Brits build hopes for future

British construction companies have been building in the Emirates since the 1950s and despite taking a hit recently, they insist they are here for the duration.

WS Atkins came up with the drawings for the sail-shaped Burj al Arab and also designed the Dubai Metro's Red Line.
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British construction companies have played a major part in laying the foundations for Dubai's development success. One of the first to arrive was Costain when it picked up the US$10 million (Dh36.7m) deal to build Dubai International Airport in 1959.

A few years later, Balfour Beatty arrived on the scene and with a local partner, Dutco, built the Mina Jebel Ali port. As Dubai grew, so did British construction companies. WS Atkins, the UK's biggest engineering and design firm, came up with the drawings for the sail-shaped Burj al Arab hotel in 1994, while Carillion helped to build Dubai Festival City. As the good times rolled, dozens of others joined them, making their marks on projects ranging from the Palm Jumeirah and Dubai Metro to building roads and bridges.

But the financial downturn of the past couple of years has left British builders in a precarious position, with at least one, Mouchel Group, a consultancy company, deciding to pull out. The company's once robust earnings from the region tumbled as hundreds of projects came to an abrupt end at the height of the global financial crisis. This time last year, British construction companies were reportedly owed $2 billion in unpaid fees from Dubai developers, spurring Lord Mandelson, the former UK business secretary, to raise the issue with the Government.

Mouchel said it was owed about $16.2m, prompting it to put its regional business division up for sale at the end of last year. A sale is yet to be finalised. Still, other big players including WS Atkins, Halcrow, Hyder and Mace have vowed to ride out the slowdown, despite facing a struggle to keep staff employed with a sluggish workload. Even Hopkins Architects, which is embroiled in a legal dispute with Dubai Properties, has said it will keep its office in the emirate open.

"You can't give up on Dubai," says Mario Pishiri, a managing director at Hyder, which said in February it had $14.9m in outstanding debts from Dubai clients. "There is a consolidation, but it will come back again ? It's too vibrant a place not to come back again." Whether they have made redundancies, asked staff to take a salary cut or moved people to busier locations in the region, British construction firms have undergone a significant overhaul during the past couple of years to cope with tougher market conditions.

WS Atkins, which also designed the Dubai Metro's Red Line, has cut 1,433 jobs across its Middle East network, bringing the total number employed in the region to 1,867 from 3,300 at the end of 2008. Keith Clarke, the chief executive at WS Atkins, says it has no intention of "walking away from the Gulf". "We've been here for 30 years and we'll be here for another 30," he says. "We're very comfortable that the region has a secure, long-term future. We see it as having the same financial issues, frankly, as the rest of Europe and America - only theirs came rather more abruptly, and a bit later than the rest of world. But they are getting solved at about the same rate as the rest of the world.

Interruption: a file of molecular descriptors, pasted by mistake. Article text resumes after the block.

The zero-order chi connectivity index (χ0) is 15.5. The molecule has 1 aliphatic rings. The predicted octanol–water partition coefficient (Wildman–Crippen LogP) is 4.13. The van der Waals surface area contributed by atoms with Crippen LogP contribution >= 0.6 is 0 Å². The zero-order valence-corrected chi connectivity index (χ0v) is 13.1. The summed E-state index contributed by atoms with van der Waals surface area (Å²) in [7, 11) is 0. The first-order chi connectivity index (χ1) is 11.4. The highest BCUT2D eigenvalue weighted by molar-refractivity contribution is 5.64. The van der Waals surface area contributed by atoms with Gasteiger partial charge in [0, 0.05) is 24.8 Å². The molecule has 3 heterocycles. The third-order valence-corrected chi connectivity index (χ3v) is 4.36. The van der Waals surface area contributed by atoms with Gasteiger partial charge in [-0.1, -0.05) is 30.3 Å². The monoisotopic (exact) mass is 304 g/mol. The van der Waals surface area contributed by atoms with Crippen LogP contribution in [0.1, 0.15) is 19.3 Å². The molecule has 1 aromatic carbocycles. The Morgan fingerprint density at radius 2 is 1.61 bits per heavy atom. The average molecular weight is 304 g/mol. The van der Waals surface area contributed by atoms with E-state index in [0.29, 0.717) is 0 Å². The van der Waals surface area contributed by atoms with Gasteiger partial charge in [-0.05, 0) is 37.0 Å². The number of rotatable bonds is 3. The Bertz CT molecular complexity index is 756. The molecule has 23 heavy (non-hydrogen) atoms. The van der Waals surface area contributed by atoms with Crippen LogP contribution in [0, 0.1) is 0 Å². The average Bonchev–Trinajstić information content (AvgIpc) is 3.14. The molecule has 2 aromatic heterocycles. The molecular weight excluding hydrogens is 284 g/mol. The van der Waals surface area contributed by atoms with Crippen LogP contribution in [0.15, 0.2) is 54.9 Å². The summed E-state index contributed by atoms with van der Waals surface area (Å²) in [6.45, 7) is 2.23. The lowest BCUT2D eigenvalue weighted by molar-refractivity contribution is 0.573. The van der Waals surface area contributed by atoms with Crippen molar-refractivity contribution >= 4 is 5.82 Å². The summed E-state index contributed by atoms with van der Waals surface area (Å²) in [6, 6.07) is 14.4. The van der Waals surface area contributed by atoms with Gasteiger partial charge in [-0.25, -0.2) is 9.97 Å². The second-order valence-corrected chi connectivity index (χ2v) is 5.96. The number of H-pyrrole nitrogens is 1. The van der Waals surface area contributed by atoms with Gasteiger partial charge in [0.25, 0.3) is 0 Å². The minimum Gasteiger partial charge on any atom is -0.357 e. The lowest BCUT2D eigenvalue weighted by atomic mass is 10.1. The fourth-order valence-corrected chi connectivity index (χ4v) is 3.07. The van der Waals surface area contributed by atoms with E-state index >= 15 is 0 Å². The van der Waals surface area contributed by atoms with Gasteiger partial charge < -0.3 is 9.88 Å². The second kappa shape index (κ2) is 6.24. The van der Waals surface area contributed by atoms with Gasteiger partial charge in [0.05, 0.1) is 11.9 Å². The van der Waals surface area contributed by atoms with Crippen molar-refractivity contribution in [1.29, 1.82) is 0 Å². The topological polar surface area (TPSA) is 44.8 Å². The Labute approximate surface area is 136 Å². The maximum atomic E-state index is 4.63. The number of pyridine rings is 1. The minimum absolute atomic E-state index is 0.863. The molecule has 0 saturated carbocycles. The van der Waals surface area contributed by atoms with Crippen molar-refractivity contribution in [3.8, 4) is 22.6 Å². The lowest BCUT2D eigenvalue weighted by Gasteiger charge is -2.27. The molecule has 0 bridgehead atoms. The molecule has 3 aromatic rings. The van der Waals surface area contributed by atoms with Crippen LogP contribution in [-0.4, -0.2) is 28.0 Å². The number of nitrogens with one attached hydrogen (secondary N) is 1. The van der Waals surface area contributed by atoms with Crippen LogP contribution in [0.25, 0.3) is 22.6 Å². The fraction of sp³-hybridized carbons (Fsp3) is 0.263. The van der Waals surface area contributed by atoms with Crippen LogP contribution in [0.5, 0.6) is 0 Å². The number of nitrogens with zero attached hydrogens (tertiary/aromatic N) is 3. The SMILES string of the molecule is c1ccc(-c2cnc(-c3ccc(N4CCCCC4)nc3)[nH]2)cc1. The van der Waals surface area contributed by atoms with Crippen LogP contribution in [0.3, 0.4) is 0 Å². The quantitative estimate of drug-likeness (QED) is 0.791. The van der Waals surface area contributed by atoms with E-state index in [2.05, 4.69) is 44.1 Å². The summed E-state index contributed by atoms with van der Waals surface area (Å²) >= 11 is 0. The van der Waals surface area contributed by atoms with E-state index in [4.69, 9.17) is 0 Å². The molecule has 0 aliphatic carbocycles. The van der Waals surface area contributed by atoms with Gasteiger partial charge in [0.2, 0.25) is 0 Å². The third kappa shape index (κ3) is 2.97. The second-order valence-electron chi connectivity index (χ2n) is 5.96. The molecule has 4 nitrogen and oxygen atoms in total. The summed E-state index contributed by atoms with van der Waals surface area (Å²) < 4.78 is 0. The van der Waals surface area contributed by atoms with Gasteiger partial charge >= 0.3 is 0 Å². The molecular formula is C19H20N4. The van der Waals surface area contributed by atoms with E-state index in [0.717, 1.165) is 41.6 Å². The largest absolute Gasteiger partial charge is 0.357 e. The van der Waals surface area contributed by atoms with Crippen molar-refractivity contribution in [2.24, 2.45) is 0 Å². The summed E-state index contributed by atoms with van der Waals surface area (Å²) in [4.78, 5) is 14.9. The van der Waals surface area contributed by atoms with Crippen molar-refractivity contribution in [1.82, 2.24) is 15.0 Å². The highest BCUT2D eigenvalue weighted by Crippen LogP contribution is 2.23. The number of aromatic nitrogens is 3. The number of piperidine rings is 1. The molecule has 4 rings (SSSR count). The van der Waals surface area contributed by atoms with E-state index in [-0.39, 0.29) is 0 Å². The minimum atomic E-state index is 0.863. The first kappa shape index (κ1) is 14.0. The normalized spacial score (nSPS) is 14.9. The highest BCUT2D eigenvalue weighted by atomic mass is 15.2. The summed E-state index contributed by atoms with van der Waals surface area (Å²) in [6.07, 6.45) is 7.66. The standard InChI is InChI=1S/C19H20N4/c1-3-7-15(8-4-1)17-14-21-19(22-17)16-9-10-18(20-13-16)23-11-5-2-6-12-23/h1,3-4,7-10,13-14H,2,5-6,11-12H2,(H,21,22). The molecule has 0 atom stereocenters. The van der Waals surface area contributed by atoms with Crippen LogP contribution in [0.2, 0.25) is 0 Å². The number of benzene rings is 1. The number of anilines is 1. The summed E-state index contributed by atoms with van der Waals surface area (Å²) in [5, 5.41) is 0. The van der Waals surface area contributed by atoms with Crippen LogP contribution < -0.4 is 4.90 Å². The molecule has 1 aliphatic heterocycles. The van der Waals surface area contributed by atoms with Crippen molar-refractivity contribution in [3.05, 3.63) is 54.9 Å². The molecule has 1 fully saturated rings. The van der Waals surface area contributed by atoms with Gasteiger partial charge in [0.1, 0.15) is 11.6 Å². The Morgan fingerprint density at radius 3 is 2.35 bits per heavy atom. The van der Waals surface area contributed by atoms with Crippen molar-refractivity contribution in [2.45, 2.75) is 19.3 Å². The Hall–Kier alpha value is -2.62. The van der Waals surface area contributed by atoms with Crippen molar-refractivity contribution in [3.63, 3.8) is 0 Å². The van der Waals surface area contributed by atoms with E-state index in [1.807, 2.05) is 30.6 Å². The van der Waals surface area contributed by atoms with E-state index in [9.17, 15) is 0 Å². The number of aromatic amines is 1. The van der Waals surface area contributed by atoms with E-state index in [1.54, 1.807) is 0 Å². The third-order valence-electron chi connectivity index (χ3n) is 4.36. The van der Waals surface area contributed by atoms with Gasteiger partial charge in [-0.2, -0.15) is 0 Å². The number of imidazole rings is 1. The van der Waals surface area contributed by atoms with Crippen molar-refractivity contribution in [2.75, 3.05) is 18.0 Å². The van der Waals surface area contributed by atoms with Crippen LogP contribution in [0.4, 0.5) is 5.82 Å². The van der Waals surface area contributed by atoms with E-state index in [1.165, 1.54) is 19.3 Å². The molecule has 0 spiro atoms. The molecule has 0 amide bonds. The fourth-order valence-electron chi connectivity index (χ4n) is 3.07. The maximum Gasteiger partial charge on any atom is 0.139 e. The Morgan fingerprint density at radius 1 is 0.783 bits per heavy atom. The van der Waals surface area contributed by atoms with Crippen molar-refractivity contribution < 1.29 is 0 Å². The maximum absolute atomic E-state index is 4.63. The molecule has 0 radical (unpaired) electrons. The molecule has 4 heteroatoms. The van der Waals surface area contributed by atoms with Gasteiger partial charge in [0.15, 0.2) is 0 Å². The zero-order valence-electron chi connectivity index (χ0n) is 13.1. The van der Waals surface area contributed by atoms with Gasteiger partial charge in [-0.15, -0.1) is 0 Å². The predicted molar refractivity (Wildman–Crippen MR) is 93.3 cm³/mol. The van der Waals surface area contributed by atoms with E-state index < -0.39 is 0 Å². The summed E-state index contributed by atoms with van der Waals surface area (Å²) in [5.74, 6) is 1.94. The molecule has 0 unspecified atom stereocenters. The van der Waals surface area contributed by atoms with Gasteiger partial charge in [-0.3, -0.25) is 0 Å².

"The Middle East is not different materially. It had a phenomenal boom and will return to a more normal market." Perhaps the speed at which Dubai is seeking to settle its debts has helped to instil confidence in British construction companies. While payment problems across the board persist, Nakheel, the troubled Dubai World-owned developer, provided a glimmer of hope last month when it started paying its trade creditors.

Halcrow, an engineering company which was owed money for work done on Nakheel's Palm Jumeirah, has received the first 40 per cent of its outstanding bills. The UAE is not a market that Halcrow is going to turn away from, says David Yaw, the company's regional managing director. "We're in it for the long haul and are still seeking to 'defend' our position in what we regard as our home markets," he says.

"That said, we recognise that Dubai in particular is going to be quiescent for some time. There are some signs of recovery but it is not going to rebound quickly to anything like the activity levels we saw within the last five years, which frankly is not desirable as it was so overheated." And there are distinct signs of recovery. Government spending on infrastructure projects, whether for roads, schools or hospitals, has encouraged companies including the consultancy Mace to shift their focus towards various areas of the construction sector and different countries in the region.

"To compensate for the loss of markets in the UAE, our strategy has been to actively develop our business across the region, focusing on countries such as Saudi Arabia, Qatar, Kuwait and Syria, where demand remains and is increasing for project and construction management services," says Andrew Johnson, a director at Mace. While companies are weighing up their options across the region, others point to the UAE's downturn as a prime time for seizing opportunities.

Wates Construction International, which has built 26 schools in Britain, moved to Abu Dhabi late last year to make the most of the emirate's spending on educational facilities. Even though competition is tough, Wates recently won two contracts worth a combined $58.5m to build a school and renovate another for Aldar Academies in partnership with Abu Dhabi's Al Fara'a Contracting. "The market is ferocious and speaking to our partner, Al Fara'a Contracting, this is the most difficult period they've experienced for many decades," says Matthew Kennedy, the director of Wates.

"But we came to Abu Dhabi when the market was flat with a view to taking advantage when things recovered."